Emergency Vet In Papillion, NE

Looking for an emergency vet in Papillion, NE? Search for your nearest animal hospital below.

      List of Emergency Vets in Papillion, NE

      LANGLEY ANIMAL HOSPITAL

      ADDRESS: 1305 E Gold Coast Road, Papillion NE 68046
      TEL: (402) 592-0707
      Langley Animal Hospital is a full-service animal hospital and welcomes both emergency treatment cases as well as pet patients in need of routine medical, surgical, and dental care.

      HEARTLAND PET HOSPITAL (PAPILLION)

      ADDRESS: 1401 S. Washington Street, Papillion NE 68046
      TEL: (402) 331-5770
      Our goal is to provide for the health, happiness and well-being of our patients and their owners. We strive to provide exceptional customer service and to celebrate the human-pet bond every day.

      WALNUT CREEK VETERINARY CLINIC

      ADDRESS: 11336 S. 96th Street, Suite 106, Papillion NE 68046
      TEL: (402) 505-5445
      Taking care of our clients and their pets through preventative medicine is our passion. Whatever expectations you come to us with, we want to exceed those by providing excellent customer service, utilizing first-class technicians and high-quality veterinary medicine and surgery.

      BANFIELD PET HOSPITAL (PAPILLION)

      ADDRESS: 7903 Towne Center Parkway, Papillion NE 68046
      TEL: (402) 331-1108
      Conveniently located near the Alegent Health Midlands Hospital in Papillion, Nebraska, Banfield Pet Hospital is making it easier than ever to be an active partner in your pet’s overall health and well-being.

      URGENT PET CARE (PAPILLION)

      ADDRESS: 8455 South 73rd Plaza, Papillion NE 68046
      TEL: (402) 512-5561
      Excellent, compassionate, emergency pet care. Open nights, weekends and holidays. No appointment necessary.


      NEBRASKA

      BEATRICE // BELLEVUE // COLUMBUS // FREMONT // GRAND ISLAND // HASTINGS // KEARNEY // LEXINGTON // LINCOLN // NORFOLK // NORTH PLATTE // OMAHA // PAPILLION // SCOTTSBLUFF // SOUTH SIOUX CITY

      We cover over 1,700 major cities across all 50 states

      Signs Your Pet Needs Emergency Care

      Has your pet experienced some kind of trauma and in need in emergency care? Here are some of the signs to look when determining whether your pet needs an emergency vet:

      • Pale gums
      • Rapid breathing
      • Weak or rapid pulse
      • Change in body temperature
      • Difficulty standing
      • Apparent paralysis
      • Loss of consciousness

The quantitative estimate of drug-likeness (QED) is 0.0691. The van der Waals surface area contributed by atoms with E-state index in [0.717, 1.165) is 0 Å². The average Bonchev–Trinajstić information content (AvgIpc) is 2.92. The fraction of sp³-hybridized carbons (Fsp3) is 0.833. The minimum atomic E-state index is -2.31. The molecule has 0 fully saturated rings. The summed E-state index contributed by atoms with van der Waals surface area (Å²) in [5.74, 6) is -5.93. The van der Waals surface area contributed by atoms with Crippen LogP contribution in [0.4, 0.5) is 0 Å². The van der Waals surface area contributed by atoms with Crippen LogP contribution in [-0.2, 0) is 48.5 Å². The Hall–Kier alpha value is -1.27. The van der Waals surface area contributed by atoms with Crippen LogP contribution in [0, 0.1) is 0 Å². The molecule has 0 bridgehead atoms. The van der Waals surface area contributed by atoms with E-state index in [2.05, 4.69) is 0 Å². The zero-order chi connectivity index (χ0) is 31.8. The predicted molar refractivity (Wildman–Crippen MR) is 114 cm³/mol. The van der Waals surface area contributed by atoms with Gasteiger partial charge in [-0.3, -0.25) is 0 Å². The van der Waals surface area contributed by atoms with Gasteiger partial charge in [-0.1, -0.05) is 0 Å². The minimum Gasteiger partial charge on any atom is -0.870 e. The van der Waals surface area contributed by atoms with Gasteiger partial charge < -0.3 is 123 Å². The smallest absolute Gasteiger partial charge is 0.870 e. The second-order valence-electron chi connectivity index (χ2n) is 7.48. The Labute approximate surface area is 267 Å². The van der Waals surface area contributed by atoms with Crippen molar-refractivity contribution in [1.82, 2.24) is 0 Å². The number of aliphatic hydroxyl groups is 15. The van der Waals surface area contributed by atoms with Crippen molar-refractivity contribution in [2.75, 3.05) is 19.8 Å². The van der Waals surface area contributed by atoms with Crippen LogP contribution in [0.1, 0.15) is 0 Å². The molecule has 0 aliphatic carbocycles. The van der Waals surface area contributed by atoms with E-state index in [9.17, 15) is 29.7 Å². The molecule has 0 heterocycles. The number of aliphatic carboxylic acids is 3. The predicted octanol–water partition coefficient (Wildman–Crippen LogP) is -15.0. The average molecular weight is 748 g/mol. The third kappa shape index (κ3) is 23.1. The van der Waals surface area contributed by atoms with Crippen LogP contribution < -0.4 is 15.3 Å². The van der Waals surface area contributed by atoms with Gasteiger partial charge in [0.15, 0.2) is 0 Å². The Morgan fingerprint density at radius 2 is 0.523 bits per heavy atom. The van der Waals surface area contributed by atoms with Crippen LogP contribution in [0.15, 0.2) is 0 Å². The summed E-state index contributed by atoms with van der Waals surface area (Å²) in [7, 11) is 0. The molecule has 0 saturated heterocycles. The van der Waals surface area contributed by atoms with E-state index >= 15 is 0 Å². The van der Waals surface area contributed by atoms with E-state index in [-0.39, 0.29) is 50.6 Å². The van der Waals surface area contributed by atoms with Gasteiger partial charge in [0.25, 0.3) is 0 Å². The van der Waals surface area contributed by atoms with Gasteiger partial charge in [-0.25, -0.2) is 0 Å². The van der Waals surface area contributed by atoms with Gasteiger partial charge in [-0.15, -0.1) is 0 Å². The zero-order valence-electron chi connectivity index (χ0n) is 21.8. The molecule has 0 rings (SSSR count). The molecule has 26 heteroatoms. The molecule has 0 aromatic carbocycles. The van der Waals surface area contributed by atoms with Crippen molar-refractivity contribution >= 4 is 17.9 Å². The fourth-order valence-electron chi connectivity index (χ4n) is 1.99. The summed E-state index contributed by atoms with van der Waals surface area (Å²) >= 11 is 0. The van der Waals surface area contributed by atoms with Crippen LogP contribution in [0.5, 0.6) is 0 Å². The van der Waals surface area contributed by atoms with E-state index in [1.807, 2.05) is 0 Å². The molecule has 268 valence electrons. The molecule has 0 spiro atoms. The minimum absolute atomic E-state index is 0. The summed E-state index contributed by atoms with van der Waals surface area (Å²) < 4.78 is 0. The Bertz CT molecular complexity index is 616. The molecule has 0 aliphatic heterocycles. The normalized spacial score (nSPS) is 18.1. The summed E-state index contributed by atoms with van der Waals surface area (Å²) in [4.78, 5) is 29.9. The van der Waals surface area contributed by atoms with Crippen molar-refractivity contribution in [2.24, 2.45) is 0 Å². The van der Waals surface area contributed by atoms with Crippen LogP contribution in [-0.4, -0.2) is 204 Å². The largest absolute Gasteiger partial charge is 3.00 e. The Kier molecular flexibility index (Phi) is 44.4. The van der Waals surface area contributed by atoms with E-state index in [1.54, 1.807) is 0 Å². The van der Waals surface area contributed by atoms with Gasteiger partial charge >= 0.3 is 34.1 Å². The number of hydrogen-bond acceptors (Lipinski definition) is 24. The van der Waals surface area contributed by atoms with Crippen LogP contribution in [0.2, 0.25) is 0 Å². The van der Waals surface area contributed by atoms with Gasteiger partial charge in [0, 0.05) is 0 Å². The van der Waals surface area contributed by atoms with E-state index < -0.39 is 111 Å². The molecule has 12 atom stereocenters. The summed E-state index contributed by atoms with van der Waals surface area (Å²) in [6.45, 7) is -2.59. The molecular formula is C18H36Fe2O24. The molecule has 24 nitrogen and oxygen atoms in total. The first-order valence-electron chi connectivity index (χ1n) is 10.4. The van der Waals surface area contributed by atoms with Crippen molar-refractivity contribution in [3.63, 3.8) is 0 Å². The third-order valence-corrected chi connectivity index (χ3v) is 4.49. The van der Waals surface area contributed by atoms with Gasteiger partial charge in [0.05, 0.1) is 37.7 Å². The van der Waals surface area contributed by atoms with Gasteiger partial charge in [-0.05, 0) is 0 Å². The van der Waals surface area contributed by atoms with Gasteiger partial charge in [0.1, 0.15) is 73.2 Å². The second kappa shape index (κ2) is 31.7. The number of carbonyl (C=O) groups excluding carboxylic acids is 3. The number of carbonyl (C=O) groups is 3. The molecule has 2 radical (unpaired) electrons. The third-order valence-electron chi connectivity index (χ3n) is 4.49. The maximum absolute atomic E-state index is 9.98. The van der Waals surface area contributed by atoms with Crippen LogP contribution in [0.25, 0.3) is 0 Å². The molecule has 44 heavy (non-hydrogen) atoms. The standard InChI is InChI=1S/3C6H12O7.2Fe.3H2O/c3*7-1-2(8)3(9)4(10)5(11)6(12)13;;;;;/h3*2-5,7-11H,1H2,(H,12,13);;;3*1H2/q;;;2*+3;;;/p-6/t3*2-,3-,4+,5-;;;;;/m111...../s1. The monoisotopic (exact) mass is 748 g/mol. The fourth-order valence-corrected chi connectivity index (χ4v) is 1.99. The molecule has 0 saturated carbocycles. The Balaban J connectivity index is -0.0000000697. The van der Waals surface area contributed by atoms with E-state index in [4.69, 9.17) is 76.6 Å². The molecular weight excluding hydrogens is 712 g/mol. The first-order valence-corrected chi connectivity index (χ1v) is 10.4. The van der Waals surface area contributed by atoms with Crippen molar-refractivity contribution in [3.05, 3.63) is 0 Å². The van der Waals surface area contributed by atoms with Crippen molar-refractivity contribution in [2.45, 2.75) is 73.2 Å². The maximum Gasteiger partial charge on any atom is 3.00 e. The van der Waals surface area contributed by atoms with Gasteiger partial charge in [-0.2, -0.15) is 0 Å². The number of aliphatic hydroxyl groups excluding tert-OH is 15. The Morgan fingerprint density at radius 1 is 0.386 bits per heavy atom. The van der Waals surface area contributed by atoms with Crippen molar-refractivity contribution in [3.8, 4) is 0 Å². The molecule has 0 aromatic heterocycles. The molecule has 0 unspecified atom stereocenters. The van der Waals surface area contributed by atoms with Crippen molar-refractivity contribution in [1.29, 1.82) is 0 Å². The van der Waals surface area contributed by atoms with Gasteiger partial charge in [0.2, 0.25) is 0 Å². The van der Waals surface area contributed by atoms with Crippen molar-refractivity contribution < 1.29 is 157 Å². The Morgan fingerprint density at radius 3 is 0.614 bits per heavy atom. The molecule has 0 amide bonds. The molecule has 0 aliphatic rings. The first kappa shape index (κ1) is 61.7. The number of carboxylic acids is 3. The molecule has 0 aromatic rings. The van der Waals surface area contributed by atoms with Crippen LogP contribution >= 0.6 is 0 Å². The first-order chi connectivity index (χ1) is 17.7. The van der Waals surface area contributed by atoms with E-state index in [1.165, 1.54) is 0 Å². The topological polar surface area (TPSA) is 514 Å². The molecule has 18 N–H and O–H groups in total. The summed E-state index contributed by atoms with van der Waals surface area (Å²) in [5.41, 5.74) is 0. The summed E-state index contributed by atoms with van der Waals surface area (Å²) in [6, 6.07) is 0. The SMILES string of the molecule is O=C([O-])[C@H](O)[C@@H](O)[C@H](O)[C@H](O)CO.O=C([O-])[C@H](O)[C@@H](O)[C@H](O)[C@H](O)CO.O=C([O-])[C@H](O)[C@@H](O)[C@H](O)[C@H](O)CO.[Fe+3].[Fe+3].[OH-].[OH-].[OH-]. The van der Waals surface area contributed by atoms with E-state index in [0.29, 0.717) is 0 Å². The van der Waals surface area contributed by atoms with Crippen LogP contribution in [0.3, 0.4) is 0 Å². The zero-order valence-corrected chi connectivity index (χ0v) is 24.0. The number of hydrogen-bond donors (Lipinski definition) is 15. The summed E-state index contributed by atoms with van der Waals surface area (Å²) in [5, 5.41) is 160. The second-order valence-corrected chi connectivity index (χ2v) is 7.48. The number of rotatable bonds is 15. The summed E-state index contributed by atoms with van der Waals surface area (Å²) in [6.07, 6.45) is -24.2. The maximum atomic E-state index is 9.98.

• Seizures
      • Excessive bleeding

      How To Handle Your Injured Pet

      It is possible that your pet can act aggressively when they’ve been injured. It’s important to be careful how you handle them for their safety and your own.

      For Dogs:

      • Be calm and go slow when approaching.
      • If your dog appears aggressive, get someone to help you.
      • Fashion a makeshift stretcher and carefully lift your dog onto it.
      • Support their neck and back as you move them in case of spinal injuries.

      For Cats:

      • Cover your cats head gently with a towel, to prevent them from biting you.
      • Very carefully, lift your cat into its carrier or a box.
      • Support their neck and back as you move them in case of spinal injuries.

      First Aid Treatment At Home

      Depending on the situation, there are some actions you can take at home to stabalize your pet before transporting them to an emergency vet.

      Bleeding:

      • If your pet is bleeding externally due to a trauma, apply pressure to the wound quickly and hold it there.
      • If possible, elevate the injury.

      Choking:

      • If your pet is choking on a foreign object, put your fingers in their mouth and try to remove the blockage.
      • If you’re unable to remove the blockage, perform a modified version of the Heimlich manouver by giving a sharp blow to their chest.

      CPR:

      • If your pet is unconcious and unresponsive, you may need to perform CPR.
      • First, check if your pet is breathing and if they have a heartbeat. If you cannot find either, start chest compressions.
      • Perform 30 chest compressions followed by two rescue breaths. Repeat this until your pet starts breathing on their own again.
      • To give a rescue breath, close your pets mouth and extend their neck to open the airway. Place your mouth over your pets nose and exhale until you see your pets chest rise.
      • Check for a heartbeat every 2 minutes.
      • Continue giving your pet CPR until you reach an emergency vet.